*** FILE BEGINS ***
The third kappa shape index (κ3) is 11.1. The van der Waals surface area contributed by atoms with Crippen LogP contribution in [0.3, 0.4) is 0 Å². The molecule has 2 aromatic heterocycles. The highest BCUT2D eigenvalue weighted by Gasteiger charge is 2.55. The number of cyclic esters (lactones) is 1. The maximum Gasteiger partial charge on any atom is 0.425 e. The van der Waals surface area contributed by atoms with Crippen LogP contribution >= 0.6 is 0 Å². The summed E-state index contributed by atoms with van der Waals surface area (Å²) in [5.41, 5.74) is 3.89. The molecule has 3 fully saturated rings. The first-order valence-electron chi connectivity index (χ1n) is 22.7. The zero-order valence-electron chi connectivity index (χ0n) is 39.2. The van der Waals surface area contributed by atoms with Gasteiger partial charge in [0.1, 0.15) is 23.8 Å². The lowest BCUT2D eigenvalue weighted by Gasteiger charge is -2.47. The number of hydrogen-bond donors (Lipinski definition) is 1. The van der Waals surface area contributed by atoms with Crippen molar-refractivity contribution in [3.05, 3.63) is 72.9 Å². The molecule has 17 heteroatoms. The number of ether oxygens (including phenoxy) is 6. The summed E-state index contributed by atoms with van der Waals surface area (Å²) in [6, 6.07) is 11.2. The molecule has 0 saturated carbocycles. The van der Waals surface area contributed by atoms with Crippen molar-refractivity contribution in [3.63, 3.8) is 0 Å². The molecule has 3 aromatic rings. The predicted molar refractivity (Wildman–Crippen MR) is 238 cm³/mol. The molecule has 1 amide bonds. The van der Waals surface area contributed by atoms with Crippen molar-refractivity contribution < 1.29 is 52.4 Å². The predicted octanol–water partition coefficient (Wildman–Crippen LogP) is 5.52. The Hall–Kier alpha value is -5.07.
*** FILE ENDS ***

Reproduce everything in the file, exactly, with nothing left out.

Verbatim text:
The third kappa shape index (κ3) is 11.1. The van der Waals surface area contributed by atoms with Crippen LogP contribution in [0.3, 0.4) is 0 Å². The molecule has 2 aromatic heterocycles. The highest BCUT2D eigenvalue weighted by Gasteiger charge is 2.55. The number of cyclic esters (lactones) is 1. The maximum Gasteiger partial charge on any atom is 0.425 e. The van der Waals surface area contributed by atoms with Crippen LogP contribution >= 0.6 is 0 Å². The summed E-state index contributed by atoms with van der Waals surface area (Å²) in [5.41, 5.74) is 3.89. The molecule has 3 fully saturated rings. The first-order valence-electron chi connectivity index (χ1n) is 22.7. The zero-order valence-electron chi connectivity index (χ0n) is 39.2. The van der Waals surface area contributed by atoms with Gasteiger partial charge in [0.1, 0.15) is 23.8 Å². The lowest BCUT2D eigenvalue weighted by Gasteiger charge is -2.47. The number of hydrogen-bond donors (Lipinski definition) is 1. The van der Waals surface area contributed by atoms with Crippen molar-refractivity contribution in [3.05, 3.63) is 72.9 Å². The molecule has 17 heteroatoms. The number of ether oxygens (including phenoxy) is 6. The summed E-state index contributed by atoms with van der Waals surface area (Å²) in [6, 6.07) is 11.2. The molecule has 0 saturated carbocycles. The van der Waals surface area contributed by atoms with Crippen molar-refractivity contribution in [3.63, 3.8) is 0 Å². The molecule has 3 aromatic rings. The predicted molar refractivity (Wildman–Crippen MR) is 238 cm³/mol. The molecule has 1 amide bonds. The van der Waals surface area contributed by atoms with Crippen molar-refractivity contribution < 1.29 is 52.4 Å². The predicted octanol–water partition coefficient (Wildman–Crippen LogP) is 5.52. The Hall–Kier alpha value is -5.07.